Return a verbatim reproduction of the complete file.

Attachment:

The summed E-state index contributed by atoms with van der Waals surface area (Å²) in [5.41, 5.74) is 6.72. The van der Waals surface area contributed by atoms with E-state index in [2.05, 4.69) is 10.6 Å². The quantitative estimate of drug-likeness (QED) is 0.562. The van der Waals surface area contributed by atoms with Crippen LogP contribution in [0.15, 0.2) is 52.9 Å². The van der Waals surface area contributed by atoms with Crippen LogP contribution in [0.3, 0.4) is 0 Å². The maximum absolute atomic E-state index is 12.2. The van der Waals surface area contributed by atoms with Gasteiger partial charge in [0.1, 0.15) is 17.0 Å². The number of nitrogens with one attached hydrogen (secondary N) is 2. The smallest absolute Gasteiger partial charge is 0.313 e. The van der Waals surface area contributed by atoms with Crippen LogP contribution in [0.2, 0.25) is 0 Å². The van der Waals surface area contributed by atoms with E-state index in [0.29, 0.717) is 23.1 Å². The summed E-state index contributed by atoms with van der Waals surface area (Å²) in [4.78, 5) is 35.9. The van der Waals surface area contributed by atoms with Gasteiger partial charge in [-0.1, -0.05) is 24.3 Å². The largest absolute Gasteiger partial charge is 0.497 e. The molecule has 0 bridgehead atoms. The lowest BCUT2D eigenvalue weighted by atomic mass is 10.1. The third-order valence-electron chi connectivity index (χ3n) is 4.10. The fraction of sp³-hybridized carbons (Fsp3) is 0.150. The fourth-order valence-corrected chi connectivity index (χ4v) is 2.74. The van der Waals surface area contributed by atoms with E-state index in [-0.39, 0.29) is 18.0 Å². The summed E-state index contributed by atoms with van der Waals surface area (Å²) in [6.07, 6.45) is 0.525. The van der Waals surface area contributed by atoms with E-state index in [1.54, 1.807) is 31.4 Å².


The summed E-state index contributed by atoms with van der Waals surface area (Å²) in [5.41, 5.74) is 6.72. The van der Waals surface area contributed by atoms with E-state index in [2.05, 4.69) is 10.6 Å². The quantitative estimate of drug-likeness (QED) is 0.562. The van der Waals surface area contributed by atoms with Crippen LogP contribution in [0.15, 0.2) is 52.9 Å². The van der Waals surface area contributed by atoms with Crippen LogP contribution in [0.3, 0.4) is 0 Å². The maximum absolute atomic E-state index is 12.2. The van der Waals surface area contributed by atoms with Gasteiger partial charge in [0.1, 0.15) is 17.0 Å². The number of nitrogens with one attached hydrogen (secondary N) is 2. The smallest absolute Gasteiger partial charge is 0.313 e. The van der Waals surface area contributed by atoms with Crippen LogP contribution in [0.2, 0.25) is 0 Å². The van der Waals surface area contributed by atoms with E-state index in [0.29, 0.717) is 23.1 Å². The summed E-state index contributed by atoms with van der Waals surface area (Å²) in [4.78, 5) is 35.9. The van der Waals surface area contributed by atoms with Gasteiger partial charge in [-0.1, -0.05) is 24.3 Å². The largest absolute Gasteiger partial charge is 0.497 e. The molecule has 0 bridgehead atoms. The lowest BCUT2D eigenvalue weighted by atomic mass is 10.1. The third-order valence-electron chi connectivity index (χ3n) is 4.10. The fraction of sp³-hybridized carbons (Fsp3) is 0.150. The fourth-order valence-corrected chi connectivity index (χ4v) is 2.74. The van der Waals surface area contributed by atoms with E-state index in [-0.39, 0.29) is 18.0 Å². The summed E-state index contributed by atoms with van der Waals surface area (Å²) in [6.07, 6.45) is 0.525. The van der Waals surface area contributed by atoms with E-state index in [1.54, 1.807) is 31.4 Å².